How Sketch and InVision have revolutionised our design workflow
- Written by
- Oliver Newbery
It was in late 2016 that our agency first made the switch to Sketch from Photoshop. Changing tools and processes requires not just team buy-in, although company-wide acceptance too. You just have to ensure that these changes will meet client project deliverables.
Quite often, Photoshop source files are handed over to the client. We had to ensure that Sketch files would be acceptable, and for developer hand-off. Traditionally, they will have received PSD’s. We were trying to make behavioral changes, and that’s always difficult to get traction
There are some key advantages over Photoshop that make this User Interface design tool more effective. Although our team didn’t use Photoshop solely for our digital design process (we used Illustrator also), these just aren’t tools built for designing apps and websites exclusively – whereas, Sketch is. This means Sketch isn’t bloated with options the UI designer will never use.
What are Sketch and InVision?
Available exclusively for Mac, the Sketch App has been built for digital designers. The app gives designers the capability to create fully editable symbols which allow you to be very flexible, especially with rapid changes, which make creating resizable responsive artwork a breeze.
The InVision App enhances the functionality of Sketch, and makes the design ready for presentation to the client, and then for the developer to start coding.
Benefits of the technology
There were various benefits for Webplace in implementing each application into our workflow. If I had to narrow it down to three key improvements, they would have to be the use of advanced gestures and transitions, more collaboration, and also efficiency.
Let me explain:
Advanced Gestures & Transitions
Advanced gestures and transitions are available out-of-the-box, enabling us to construct high-fidelity prototypes with static designs. This helps the design team creativity with the user experience and user journeys.
When working on a project, collaboration is such a key component of a successful design. The capability for shared libraries so that team members can access and update the same assets, along with developer handoff with InVision Inspect or the Zeppelin extension is far more
The prospect of improved efficiency was a major contributor to why our team has made the switch. Achieving an even better result in a shorter amount of time has benefits for all parties involved in the project.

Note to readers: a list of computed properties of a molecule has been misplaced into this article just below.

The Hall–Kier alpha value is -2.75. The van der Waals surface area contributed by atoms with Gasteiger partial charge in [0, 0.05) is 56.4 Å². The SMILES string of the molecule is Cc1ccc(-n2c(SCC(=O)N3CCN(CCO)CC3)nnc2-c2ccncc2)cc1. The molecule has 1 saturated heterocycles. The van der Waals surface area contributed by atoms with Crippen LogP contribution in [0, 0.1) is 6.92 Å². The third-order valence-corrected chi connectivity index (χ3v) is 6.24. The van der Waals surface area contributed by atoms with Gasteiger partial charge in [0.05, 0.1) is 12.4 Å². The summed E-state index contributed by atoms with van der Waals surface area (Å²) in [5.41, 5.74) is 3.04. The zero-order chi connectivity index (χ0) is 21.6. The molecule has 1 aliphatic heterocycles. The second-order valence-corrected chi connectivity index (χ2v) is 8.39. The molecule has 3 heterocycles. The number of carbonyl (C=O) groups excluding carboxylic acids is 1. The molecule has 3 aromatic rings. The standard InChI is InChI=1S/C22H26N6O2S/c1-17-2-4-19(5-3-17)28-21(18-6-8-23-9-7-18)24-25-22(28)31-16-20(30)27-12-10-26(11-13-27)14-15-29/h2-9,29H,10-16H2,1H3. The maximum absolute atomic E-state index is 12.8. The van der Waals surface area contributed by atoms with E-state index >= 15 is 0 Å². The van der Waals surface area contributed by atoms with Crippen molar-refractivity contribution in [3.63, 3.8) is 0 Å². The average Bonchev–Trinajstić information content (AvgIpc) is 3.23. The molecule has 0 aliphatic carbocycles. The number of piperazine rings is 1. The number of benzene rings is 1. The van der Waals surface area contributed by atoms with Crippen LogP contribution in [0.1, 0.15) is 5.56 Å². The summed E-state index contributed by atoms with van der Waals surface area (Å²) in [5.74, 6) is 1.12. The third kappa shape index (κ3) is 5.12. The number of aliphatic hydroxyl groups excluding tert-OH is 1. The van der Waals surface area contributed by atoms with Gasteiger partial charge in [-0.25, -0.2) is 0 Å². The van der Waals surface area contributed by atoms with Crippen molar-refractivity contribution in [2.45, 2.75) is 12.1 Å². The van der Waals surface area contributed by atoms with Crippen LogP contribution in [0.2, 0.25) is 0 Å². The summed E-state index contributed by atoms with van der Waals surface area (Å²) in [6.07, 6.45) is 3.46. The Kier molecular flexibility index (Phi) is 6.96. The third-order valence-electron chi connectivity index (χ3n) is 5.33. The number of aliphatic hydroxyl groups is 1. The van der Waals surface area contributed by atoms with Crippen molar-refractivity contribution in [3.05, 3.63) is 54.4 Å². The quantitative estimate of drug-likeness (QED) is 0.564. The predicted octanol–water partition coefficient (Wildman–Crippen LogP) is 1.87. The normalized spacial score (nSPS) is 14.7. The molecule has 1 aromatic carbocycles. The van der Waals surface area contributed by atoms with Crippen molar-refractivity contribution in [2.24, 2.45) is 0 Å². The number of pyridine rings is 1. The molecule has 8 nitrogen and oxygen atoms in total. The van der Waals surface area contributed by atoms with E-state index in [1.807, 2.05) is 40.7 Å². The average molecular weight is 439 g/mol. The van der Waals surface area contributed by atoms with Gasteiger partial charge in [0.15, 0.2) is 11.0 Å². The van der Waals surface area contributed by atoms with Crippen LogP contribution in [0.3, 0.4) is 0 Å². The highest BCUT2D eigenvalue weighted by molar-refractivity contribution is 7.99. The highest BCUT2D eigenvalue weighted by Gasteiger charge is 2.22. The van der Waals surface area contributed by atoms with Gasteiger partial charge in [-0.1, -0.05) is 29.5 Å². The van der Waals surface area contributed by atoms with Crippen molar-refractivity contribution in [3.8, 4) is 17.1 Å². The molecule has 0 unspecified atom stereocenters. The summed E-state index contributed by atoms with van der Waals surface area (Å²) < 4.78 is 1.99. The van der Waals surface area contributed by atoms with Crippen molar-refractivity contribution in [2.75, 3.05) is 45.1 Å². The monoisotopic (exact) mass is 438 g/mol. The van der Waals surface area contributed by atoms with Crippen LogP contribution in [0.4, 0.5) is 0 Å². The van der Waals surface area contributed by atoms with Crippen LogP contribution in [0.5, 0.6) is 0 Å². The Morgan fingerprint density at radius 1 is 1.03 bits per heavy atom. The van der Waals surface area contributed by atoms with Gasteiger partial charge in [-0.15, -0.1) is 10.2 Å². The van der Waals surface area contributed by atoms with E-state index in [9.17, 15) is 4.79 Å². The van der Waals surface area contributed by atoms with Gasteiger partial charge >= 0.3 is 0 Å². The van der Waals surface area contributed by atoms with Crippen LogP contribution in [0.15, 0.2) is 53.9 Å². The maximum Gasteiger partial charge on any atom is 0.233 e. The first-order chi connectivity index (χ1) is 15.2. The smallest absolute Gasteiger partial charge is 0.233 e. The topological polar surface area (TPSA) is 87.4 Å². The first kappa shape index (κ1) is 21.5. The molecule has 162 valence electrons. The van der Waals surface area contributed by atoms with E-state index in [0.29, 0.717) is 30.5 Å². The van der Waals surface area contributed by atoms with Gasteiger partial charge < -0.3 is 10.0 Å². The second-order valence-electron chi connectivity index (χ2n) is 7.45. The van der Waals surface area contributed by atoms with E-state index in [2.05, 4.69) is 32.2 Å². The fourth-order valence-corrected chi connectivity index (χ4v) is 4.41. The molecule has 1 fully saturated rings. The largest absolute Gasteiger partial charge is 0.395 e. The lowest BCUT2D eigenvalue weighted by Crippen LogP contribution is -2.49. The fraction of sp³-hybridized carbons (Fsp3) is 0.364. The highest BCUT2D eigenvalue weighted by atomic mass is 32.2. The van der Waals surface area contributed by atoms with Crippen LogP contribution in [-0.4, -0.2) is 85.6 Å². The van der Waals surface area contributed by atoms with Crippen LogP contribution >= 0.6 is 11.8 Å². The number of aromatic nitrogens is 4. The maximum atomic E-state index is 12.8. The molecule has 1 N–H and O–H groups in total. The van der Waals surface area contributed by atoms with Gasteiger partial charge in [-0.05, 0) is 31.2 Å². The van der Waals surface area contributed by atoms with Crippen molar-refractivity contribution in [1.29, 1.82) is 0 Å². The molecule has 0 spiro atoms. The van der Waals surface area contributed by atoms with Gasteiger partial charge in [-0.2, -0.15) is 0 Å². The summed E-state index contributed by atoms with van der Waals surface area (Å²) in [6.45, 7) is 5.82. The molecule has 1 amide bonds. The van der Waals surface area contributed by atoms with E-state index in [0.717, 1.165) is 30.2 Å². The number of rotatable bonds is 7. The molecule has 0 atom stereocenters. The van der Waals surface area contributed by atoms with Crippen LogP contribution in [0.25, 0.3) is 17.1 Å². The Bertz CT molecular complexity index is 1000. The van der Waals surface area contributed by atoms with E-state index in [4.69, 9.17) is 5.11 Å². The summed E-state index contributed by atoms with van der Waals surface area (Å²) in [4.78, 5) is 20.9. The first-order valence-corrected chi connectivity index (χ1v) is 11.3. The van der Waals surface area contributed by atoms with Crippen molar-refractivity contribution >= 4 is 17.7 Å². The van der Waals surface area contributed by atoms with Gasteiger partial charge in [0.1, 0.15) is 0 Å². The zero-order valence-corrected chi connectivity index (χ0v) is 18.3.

Why we chose to implement
Our team is always looking for new opportunities to improve our design workflow. With our UX team working in Axure, and the design team in the Adobe suite, there was always a disconnect with handover between the two teams.
With both the UX and design teams switching to Sketch, we saw immediate continuity returns by being able to pick up the same files. We used our internal website – webplace.com.au – as a project to learn with. A lot of the app tools were very familiar, so it didn’t have the long teething process that could have potentially been a roadblock.
Expectations play a part too. You can’t be a master overnight, so we were realistic that it was going to take time to get short-term gains. But I was always confident that it was beneficial to be an early adopter. Internal presentations to the client-facing producers were necessary, so that they felt comfortable in introducing it to the client.
Ultimately, it must be easy for the client to get to grips with, as client stakeholders are obviously an integral part of the feedback process.
A few months on
Seamless syncing of shared assets between team members remained a long-term goal when we made the switch to Sketch. The latest release now has a shared library function which has enabled our team to push and pull changes between libraries and artwork really easily.
I’d be interested to hear the feedback from larger teams who are working on enterprise-level projects whose experience with this feature might be quite different.
Integration with animations and transitions – especially HTML5 and SVG – would be high up on my wish-list. Using Adobe After Effects is akin to replicating the same problem that web
designers were experiencing with Photoshop – employing complex, powerful software for a scenario it wasn’t built for.
Although producing responsive artwork for different device sizes is a lot easier, there is still a disconnect.
A final word
These observations and gripes could be answered very soon, however. Available next month (Jan 2018), comes InVision Studio, with the promise of being ‘the world’s most powerful design tool’.
It offers super-quick prototyping and full control over transitions and gestures and what looks to be a very interesting approach to responsive design.
Having switched software so recently, I’m loathe to entertain the idea of swapping again, so it’s going to have to be a compelling argument to convince me. InVision Studio is definitely worth keeping an eye on in the first half of 2018 to gauge industry reaction, however.
If you’re new to digital design and learning the tools, the future looks bright.
This post was first published on Digital Arts Online
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